In a healthy work environment, people trust one another, but also look out for the bottom line. An employer will trust his employees, but he will also be careful balancing his books to ensure he is not being stolen from. This isn’t an issue in regard to a particular employee, but in regard to all employees as a whole.

Likewise, workers may express trust in their managers to keep them informed, but that doesn’t excuse them from keeping their eyes and ears open about changes that they have not been told about.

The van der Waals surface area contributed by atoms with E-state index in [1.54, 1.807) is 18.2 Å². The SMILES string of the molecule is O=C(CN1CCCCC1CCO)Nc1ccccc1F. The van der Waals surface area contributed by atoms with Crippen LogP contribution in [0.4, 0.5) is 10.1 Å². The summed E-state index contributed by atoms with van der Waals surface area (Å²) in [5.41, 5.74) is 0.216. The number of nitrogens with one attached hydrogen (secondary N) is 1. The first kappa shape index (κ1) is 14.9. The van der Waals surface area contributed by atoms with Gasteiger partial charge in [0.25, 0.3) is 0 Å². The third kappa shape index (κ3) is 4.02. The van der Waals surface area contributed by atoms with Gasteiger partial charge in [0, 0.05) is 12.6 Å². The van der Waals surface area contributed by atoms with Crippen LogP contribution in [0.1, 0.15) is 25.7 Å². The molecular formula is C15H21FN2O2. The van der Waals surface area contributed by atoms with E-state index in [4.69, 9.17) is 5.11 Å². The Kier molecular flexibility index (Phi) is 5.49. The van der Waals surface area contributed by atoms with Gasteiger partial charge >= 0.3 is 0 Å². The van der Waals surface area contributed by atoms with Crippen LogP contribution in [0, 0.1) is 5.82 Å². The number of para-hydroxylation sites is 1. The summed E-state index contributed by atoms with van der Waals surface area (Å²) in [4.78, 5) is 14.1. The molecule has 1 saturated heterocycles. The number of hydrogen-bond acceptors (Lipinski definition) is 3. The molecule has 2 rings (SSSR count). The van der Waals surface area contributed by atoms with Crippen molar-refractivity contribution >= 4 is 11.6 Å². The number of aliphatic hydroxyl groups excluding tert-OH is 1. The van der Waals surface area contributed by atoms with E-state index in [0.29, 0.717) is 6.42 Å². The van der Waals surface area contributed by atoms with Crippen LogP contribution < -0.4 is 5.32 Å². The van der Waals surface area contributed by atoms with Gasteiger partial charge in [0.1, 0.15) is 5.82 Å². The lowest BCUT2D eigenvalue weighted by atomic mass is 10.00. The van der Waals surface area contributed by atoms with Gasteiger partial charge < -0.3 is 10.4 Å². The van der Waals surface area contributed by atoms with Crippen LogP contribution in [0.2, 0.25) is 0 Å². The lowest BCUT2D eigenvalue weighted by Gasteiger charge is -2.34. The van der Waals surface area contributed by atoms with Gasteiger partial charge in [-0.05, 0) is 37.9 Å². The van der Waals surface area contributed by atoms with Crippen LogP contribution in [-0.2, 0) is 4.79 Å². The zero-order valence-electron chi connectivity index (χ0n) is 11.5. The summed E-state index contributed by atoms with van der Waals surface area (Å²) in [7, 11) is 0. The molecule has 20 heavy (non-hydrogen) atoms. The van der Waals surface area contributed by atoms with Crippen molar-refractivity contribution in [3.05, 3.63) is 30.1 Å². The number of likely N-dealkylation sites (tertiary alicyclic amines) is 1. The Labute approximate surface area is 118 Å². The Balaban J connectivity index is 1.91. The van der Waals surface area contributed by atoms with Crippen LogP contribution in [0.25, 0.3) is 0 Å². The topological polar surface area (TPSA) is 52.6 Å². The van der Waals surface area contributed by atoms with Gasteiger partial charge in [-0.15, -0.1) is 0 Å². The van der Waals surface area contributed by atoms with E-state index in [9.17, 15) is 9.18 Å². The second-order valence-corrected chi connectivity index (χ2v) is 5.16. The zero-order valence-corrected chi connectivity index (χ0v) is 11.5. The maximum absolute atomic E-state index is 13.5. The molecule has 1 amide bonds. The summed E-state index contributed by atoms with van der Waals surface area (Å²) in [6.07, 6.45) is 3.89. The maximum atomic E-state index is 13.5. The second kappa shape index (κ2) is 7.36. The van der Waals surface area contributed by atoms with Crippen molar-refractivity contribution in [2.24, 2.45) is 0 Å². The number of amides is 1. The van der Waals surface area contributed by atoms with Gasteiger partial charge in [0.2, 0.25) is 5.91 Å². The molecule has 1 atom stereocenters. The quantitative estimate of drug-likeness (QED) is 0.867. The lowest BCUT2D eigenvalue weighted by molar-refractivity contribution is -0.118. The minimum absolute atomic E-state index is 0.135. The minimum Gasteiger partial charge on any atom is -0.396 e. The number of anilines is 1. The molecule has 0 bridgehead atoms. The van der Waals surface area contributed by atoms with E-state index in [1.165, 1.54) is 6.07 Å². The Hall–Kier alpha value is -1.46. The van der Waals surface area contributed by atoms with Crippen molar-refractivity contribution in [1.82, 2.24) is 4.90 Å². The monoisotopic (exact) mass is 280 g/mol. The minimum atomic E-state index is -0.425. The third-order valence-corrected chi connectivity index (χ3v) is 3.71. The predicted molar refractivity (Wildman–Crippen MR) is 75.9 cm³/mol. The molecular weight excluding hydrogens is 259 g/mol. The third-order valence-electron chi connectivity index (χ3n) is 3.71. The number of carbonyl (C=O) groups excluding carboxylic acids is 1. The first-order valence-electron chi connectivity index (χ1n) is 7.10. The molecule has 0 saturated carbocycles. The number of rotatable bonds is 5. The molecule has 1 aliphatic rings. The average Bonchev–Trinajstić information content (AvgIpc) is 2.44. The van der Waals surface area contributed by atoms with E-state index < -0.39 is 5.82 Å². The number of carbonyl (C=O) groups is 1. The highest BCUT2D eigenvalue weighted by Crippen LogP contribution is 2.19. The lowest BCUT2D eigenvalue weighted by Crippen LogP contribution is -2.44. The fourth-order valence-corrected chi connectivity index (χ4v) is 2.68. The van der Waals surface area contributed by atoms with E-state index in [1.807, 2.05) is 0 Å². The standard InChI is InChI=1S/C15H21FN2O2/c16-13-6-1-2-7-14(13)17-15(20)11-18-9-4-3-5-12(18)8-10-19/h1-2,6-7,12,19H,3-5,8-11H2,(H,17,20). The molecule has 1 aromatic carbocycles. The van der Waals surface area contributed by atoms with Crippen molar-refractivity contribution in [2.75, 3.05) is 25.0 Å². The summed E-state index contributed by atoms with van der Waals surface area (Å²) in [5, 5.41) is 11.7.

The issue of trust should not exist on a personal basis, but on an environment basis. When asked if you trust a particular individual in the workplace, the answer should be yes. (If the answer is no, questions should then be raised regarding why that person is still in the workplace.) When asked if you trust the organization as a whole, however, the answer should be along the lines of as far as I can see them.